This is why I am such a big fan of homemade veggie burgers. They’re a quick, easy, protein-packed way to find your place on the BBQ, and they cost about 20 cents per burger (not an exaggeration, they actually do). And because you’re making them (and beans are a pretty blank slate), they’re totally customizable and the flavor options are virtually endless… which means they can win a spot in even the most devoted hamburger lover’s heart. Some of my favorite mix-ins are roasted pumpkin seeds, cooked whole grains like bulgur or quinoa, grilled corn, chia seeds, and artichoke hearts, but there are tons of other options.
My two go-to veggie burger recipes are my Red Lentil, Carrot, & Spinach Burgers and my Spicy Cilantro-Basil Chick Pea Burgers. Happy BBQ season! Is there anything more satisfying than a big bowl of chili on a cold night? It’s a classic for a reason but unfortunately, it’s all too often filled with fatty meats, cheese, and sour cream. Great for the soul, not so great for the belly. But if you have a can of lentils and a hankering for chili without the guilt, you’re in luck! My Hearty Vegan Chili with Kale, Quinoa, & Brown Lentils is super healthy and made for about 12 cents per serving— and I can quite genuinely say that it’s every bit as good as naughtier, more traditional versions.
One of the most obvious places to use a can of beans is in a salad, and many of us may almost exclusively consume beans in this form. That’s all well and good, but if you want your salad to be a meal instead of a side dish, you’re going to have to give it a bit more oomph.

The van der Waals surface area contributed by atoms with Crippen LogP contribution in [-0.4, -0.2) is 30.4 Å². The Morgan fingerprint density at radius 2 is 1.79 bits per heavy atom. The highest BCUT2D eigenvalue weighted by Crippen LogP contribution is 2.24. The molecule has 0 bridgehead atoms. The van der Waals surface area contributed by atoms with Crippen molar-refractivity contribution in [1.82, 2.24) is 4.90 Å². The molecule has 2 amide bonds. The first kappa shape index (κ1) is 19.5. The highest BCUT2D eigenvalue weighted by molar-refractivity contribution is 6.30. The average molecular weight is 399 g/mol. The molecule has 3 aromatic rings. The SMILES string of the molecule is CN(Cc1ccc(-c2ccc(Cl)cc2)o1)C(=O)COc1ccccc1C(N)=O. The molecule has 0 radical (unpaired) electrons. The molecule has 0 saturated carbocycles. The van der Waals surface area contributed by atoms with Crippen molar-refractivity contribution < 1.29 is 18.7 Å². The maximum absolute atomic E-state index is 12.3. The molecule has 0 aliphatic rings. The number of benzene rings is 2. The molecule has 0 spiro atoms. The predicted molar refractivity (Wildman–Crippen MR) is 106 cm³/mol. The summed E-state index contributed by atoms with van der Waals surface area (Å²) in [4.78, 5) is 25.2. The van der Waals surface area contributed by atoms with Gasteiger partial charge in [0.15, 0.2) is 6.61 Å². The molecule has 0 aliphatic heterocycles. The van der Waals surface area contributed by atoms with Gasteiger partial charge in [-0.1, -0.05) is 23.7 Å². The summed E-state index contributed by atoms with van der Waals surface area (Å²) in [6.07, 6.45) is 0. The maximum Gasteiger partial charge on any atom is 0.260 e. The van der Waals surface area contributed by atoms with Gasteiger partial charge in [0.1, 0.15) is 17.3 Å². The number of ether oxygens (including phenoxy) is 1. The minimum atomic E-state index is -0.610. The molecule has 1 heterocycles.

To do this, I do a few things. First and foremost, use more beans than you otherwise would. They have virtually no fat and are loaded with protein and fiber, which means that you’ll stay fuller longer. Secondly, if you want a salad that sticks like a meal, you’d better get your knives ready– chopped salads are the way to go. Not only does chopping your salad make otherwise very unpleasant greens edible (I’m looking at you, kale), but it allows you to experiment with entirely different greens than you otherwise could in a traditional salad, like brussel sprouts or broccoli greens. It’s also a great trick to really seamlessly blend fresh herbs into your greens. Most importantly though, chopping your greens insures that they’ll stick/cling to the other (presumably more flavorful and hearty) parts of your salad, which means you’ll feel less like you’re eating leaves and more like you’re eating a meal.
My final trick to making a salad stick like a meal is to incorporate a cooked grain like bulgur wheat, quinoa, farro (which is also called emmer in some parts of the USA and Canada), kamut, millet, spelt, hard spring wheat berries, teff, or freekeh.** Healthy carbs are an important part of any diet (click here to read more), and you’ll round out your salad beautifully with a healthy cooked grain.
The absolute best recipe I can give you for a protein-packed meal salad is Molly’s World Famous Quinoa Salad. It was one of the first Diary of a Formerly Fat Girl recipes I ever posted and is still one of the most searched. Everyone loves it, I eat it all the time, it’s super easy to make, I can’t say enough good things about it. It’s basically the salad equivalent of a mic drop.
**I made that list of grains long on purpose to illustrate that there is so much out there other than quinoa, much of it produced locally, ethically, and for a fraction of the price. It isn’t the only good-for-you grain game in town.